2009 Animated film of soy sauce drawing Duration: 1 min. (looped) Courtesy of Tina Takemoto
Tina Takemoto is a queer fourth-generation Japanese American artist and scholar based in the San Francisco Bay Area. She received her M.F.A. in visual art from Rutgers University and Ph.D. in Visual and Cultural Studies from the University of Rochester. She is associate professor at California College of the Arts.
Takemoto has presented artwork and performances internationally and has received grants funded by Art Matters, the Fleishhacker Foundation, the James Irvine Foundation, and the San Francisco Arts Commission. Her film Looking for Jiro (2011) received Best Experimental Film Jury Award at the Austin LGBT International Film Festival.
Her articles appear in Asian Diasporic Visual Cultures and the Americas, Afterimage, Millennium Film Journal, Art Journal, GLQ, Journal of Visual Culture, Performance Research, Radical Teacher, Theatre Survey, Women and Performance, and the anthologies Queering Asian American Art, Otherwise: Imagining Queer Feminist Art Histories and Thinking Through the Skin. Takemoto serves on the board of the Queer Cultural Center and is co-founder of Queer Conversations on Culture and the Arts.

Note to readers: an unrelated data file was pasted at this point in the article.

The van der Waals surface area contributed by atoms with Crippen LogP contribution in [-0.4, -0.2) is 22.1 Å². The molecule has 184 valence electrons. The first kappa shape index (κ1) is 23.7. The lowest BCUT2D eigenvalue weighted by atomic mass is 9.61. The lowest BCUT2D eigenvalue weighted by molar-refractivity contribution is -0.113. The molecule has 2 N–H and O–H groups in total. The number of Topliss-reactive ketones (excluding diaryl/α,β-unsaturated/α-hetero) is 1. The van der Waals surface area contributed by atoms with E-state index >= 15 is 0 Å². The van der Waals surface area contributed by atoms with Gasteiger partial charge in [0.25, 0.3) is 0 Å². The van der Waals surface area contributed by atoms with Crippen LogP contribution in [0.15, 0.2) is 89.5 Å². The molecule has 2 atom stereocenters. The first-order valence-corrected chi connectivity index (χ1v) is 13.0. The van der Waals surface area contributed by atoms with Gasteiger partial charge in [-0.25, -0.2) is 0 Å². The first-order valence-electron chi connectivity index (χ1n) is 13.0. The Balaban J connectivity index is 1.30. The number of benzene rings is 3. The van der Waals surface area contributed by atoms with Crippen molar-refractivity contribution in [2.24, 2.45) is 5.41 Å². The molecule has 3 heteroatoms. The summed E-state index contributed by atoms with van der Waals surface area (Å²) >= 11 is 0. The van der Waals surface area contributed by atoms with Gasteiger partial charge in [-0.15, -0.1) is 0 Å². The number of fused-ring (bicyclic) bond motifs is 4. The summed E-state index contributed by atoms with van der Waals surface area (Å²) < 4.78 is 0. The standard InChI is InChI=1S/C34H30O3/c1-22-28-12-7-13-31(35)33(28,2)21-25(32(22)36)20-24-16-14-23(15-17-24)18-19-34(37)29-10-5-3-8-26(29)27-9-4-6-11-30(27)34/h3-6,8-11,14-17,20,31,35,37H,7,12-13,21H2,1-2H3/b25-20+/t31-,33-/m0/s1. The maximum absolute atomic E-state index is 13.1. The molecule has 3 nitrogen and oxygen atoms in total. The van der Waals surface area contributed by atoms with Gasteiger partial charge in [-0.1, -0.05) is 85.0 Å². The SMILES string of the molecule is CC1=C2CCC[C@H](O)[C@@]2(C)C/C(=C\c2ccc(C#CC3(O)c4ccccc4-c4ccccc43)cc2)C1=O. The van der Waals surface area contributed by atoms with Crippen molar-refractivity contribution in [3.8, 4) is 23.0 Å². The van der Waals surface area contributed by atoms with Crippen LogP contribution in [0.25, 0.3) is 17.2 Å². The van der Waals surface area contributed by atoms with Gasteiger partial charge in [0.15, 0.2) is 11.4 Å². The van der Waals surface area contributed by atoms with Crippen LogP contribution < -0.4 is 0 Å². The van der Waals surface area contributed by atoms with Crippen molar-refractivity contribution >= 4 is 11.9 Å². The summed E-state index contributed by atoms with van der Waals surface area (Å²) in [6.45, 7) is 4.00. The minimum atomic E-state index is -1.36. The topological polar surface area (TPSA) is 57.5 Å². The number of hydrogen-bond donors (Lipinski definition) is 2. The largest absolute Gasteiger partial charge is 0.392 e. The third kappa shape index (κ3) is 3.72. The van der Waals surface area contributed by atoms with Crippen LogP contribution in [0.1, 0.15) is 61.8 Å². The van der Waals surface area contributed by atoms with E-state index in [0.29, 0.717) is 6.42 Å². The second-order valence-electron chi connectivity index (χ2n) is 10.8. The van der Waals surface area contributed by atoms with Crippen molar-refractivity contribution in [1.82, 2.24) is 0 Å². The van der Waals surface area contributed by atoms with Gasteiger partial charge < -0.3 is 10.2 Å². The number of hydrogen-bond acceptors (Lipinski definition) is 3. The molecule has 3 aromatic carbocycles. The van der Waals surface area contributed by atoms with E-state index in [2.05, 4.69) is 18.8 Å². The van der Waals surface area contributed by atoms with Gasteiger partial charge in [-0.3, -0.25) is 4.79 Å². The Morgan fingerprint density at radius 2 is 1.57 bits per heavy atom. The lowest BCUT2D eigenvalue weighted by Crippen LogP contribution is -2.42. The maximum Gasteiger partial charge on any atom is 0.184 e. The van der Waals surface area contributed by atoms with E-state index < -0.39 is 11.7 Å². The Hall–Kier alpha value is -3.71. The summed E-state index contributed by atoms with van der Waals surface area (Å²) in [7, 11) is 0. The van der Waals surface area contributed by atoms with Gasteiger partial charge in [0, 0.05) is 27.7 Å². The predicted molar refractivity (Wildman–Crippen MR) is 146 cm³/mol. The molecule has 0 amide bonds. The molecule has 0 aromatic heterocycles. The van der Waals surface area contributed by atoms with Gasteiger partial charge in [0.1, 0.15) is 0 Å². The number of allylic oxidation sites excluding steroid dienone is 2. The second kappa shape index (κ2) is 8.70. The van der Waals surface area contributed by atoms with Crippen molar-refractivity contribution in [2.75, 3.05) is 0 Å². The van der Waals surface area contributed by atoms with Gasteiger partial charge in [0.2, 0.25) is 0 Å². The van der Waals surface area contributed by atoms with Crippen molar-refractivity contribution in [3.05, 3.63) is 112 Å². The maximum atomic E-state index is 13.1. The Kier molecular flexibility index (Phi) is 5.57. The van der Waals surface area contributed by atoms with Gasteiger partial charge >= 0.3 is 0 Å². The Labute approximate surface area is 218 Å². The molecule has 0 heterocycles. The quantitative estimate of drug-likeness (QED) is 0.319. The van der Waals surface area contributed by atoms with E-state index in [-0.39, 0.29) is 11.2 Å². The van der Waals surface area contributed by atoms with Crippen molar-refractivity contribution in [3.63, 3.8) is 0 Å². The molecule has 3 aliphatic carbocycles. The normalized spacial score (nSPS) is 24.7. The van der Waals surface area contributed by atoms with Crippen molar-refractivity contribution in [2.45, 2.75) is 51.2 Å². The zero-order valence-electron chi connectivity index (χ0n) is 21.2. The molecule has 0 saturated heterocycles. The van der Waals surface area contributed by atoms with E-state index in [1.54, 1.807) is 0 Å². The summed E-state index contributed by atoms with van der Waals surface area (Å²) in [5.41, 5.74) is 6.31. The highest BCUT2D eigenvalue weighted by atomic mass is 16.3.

My work explores the hidden dimensions of same-sex intimacy and queer sexuality among Japanese Americans imprisoned by the US government during World War II. Depictions of queer wartime history are rare. As a fourth-generation Japanese American, I grew up hearing family stories about camp, but no one ever mentioned same-sex intimacy in the camps. Unlike most gender-segregated prisoners, Japanese Americans were incarcerated by family unit and pressured to conform to heterosexual norms. My work adopts a playful and political approach to Japanese American identity, queer sexuality, and historical memory. Looking for Jiro is a multimedia project inspired by Jiro Onuma, a dandy gay bachelor who admired musclemen and worked in the mess hall while imprisoned at Topaz incarceration camp in Utah. This project imagines how Onuma survived the isolation, humiliation, and heternormativity of imprisonment through animated soy sauce drawings, drag king performance, experimental music video, homoerotic bread making, and the hand-crafted art of “gentleman’s gaman.”
- Born: California, USA
- Based: San Francisco, CA, USA